CAMBRIDGE, MA, December 10, 2010 – The Michigan workers compensation system offered a better value proposition for both employers and injured workers both in terms of medical costs per claim and worker outcomes, according to a study from the Workers Compensation Research Institute (WCRI).
The study, CompScopeTM Medical Benchmarks for Michigan 10th Edition, found that the average medical cost per claim with more than seven days of lost time paid by employers in Michigan was among the lowest of the 15 study states. At about $8,500 per case, the average medical cost per claim in Michigan was 30 percent lower than the 15-state median for 2005 claims with 36 months of experience.
More importantly, compared to the study states that Michigan often competes with for business, employers in Michigan paid much less for medical care received by injured workers, according to Cambridge, Mass.-based WCRI. The states that Michigan often competes with for business studied in the report include Illinois, Indiana, Iowa, Minnesota, Pennsylvania, Tennessee, and Wisconsin.
While employers in Michigan paid less for medical services on an average case, injured workers in the state reported typical outcomes according to another WCRI study. Compared with other states in that study, injured workers in Michigan reported typical physical recovery, typical access to desired care and satisfaction with overall care, as well as fairly typical return-to-work rate and speed.
The study reported that a main driver of the lower medical costs per claim in Michigan was lower prices paid for many services provided by nonhospital providers, which were related to the relatively lower fee schedule rates in the state.
According to an earlier WCRI study, the fee schedule rates for surgery and radiology in Michigan were significantly lower than the rates in the 42-state median. Correspondingly, the prices paid for radiology services and surgeries in Michigan were much lower than the prices typically paid among the 15 states included in this CompScope™ Medical Benchmarks report.
In addition, the fee schedule rates for physical medicine and office visits in Michigan were slightly higher than the national median, which led to slightly higher prices paid for those services.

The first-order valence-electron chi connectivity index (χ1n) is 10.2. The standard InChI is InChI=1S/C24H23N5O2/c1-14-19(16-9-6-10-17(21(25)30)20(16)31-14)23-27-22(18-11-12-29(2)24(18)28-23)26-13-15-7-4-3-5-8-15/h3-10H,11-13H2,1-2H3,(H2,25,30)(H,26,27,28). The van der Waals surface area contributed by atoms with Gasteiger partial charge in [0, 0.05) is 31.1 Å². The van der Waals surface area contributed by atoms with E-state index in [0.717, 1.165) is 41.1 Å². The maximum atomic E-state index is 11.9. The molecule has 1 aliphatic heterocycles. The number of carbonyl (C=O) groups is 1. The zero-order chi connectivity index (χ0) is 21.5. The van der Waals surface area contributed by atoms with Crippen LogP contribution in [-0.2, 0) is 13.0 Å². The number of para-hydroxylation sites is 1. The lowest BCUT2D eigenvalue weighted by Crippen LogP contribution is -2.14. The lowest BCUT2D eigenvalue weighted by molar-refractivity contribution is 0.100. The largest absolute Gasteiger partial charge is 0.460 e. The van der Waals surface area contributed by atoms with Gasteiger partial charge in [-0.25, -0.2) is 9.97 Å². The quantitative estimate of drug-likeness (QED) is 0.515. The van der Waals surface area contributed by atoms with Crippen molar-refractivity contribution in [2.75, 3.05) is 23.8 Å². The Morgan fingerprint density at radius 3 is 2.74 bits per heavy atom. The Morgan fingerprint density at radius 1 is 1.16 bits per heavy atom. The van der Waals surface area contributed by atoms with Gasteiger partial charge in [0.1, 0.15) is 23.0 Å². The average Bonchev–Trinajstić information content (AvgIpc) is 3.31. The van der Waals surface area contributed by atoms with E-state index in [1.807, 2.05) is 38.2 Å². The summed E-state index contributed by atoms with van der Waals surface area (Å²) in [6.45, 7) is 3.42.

The prices paid for all of the major nonhospital services by employers in Michigan were much lower than the prices typically paid in the states that Michigan often competes with for business included in the study, according to WCRI.
In a state with lower prices, often a concern is that there could be excessive utilization of medical services. However, in Michigan, despite the lower prices, utilization for most nonhospital services was lower than or fairly typical to the 15-state median, except for physical medicine and minor radiology services.
In addition, chiropractors and physical/occupational therapists were involved less frequently in Michigan than in many other study states.
Another factor that contributed to the lower medical costs per claim in Michigan was the lower hospital outpatient payments per service. Compared to the median of 15 study
states, the average payments per service for all of the major hospital outpatient services in Michigan were significantly lower.
The average hospital inpatient payment per episode in Michigan was also among the lowest of the 15 study states.
Growth in medical costs per claim in Michigan from 2005 to 2007 was also slower than the typical growth rate among the study states that Michigan often competes with for business, the report found.
In 2007, medical costs per claim in Michigan increased about three percent, a more moderate rate compared to the seven percent growth in the median of those states. This moderate growth was due mainly to an increase in the average hospital inpatient payments per episode.
Since 2005, the hospital inpatient payments per episode in Michigan increased six percent per year, a steady growth rate that was fairly similar to the typical growth experienced in the study states that Michigan often competes with for business.The Workers Compensation Research Institute is a nonpartisan, not-for-profit membership organization conducting public policy research on workers’ compensation, healthcare and disability issues. Its members include employers, insurers, insurance regulators and state administrative agencies in the U.S., Canada, Australia and New Zealand as well as several state labor organizations.
955 Massachusetts Avenue Cambridge, Massachusetts 02139 617-661-WCRI (9274)